Saracen Mineral Holdings has maintained its full-year production guidance, saying COVID-19 measures would have minimal impact on March quarter production, in contrast to yesterday’s update from fellow gold miner Northern Star Resources.…
Power producers’ total outstanding dues owed by distribution firms rose nearly 32 per cent to Rs 88,311 crore in January 2020 over the same month previous year, reflecting stress in the sector.
Distribution companies (discoms) owed a total of Rs 67,012 crore to power generation companies in January 2019, according to portal PRAAPTI (Payment Ratification And Analysis in Power procurement for bringing Transparency in Invoicing of generators).
The portal was launched in May 2018 to bring in transparency in power purchase transactions between the generators and discoms.
In January 2020, the total overdue amount, which was not cleared even after 60 days of grace period offered by generators, stood at Rs 76,192 crore as against Rs 51,453 crore in the same month of the preceding year.
According to the latest data on the portal, outstanding dues in January has decreased over the preceding month. In December 2019, the total dues of discoms stood at Rs 86,948 crore.
However, the overdue amount in January increased over the preceding month, from Rs 75,930 crore in December 2019.
Power producers give 60 days to discoms for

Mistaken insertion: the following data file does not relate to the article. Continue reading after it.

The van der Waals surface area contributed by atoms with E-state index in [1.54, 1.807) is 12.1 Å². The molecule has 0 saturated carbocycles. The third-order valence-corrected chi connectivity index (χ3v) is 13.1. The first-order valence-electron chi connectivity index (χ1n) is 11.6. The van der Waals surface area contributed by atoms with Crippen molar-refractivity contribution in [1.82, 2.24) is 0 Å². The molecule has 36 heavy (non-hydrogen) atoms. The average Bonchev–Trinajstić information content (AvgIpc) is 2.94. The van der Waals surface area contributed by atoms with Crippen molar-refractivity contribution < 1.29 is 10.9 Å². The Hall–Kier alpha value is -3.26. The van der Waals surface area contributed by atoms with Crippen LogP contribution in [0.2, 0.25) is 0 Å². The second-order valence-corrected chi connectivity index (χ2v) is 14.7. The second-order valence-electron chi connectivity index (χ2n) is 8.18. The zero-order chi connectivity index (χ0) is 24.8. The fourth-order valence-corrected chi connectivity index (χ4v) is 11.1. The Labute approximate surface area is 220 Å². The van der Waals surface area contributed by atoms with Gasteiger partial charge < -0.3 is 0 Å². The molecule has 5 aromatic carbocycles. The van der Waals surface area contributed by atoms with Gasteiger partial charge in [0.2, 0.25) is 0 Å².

Several promoter entities that are facing a deadline of March 31 to either repay loans or lose control over their companies, are likely to get a lifeline with public sector lenders planning a “deep restructuring” of their loans.
A banker said loan restructuring may be needed for some firms whose shares have been pledged as security for credit, and are finding it difficult to meet regulator norms like maintaining cover. “But this is not a blanket policy and will be implemented on a case-by-case basis,” he added.
A senior State Bank of India official said whatever changes in repayment done in restructured cases will not be considered as second restructuring. “There is case of disruption for three months due to which lenders may tweak schedules on case-by-case basis,” the official said.
Further, accounts granted relief will undergo supervisory review for justifiability on account of the economic fallout of Covid-19. “The intention is very clear not to push any non-performing asset under the carpet. Wherever there is genuine need, banks can go ahead with whatever they want to do,” SBI executive said.
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Tax experts are reminding families and individuals not to neglect the importance of Inheritance Tax (IHT) planning, despite changes to the way it is taxed.
According to the latest data from HM Revenue & Customs (HMRC), the Treasury collected approximately £5.3 billion in IHT last year – up 13 per cent on the amount collected in 2016.
News of the rise comes just months after the residence nil rate band (RNRB) – an additional tax-free IHT allowance available to individuals and families who wish to pass property to their direct lineal descendants in their Wills – was increased from £100,000 to £125,000.
Peter McMahon, Tax Partner at Grunberg & Co said: “Individuals in England and Wales will normally incur IHT at a rate of 40 per cent on all estates valued at above £325,000. But by taking advantage of the RNRB, individuals can effectively increase this tax-free threshold to £450,000 if they intend to pass on property to children or grandchildren in their Wills,” Justin said.
“The new changes to the RNRB are even better news for married couples and those who are in a civil partnership.
“This is because such individuals can combine their allowances – meaning that couples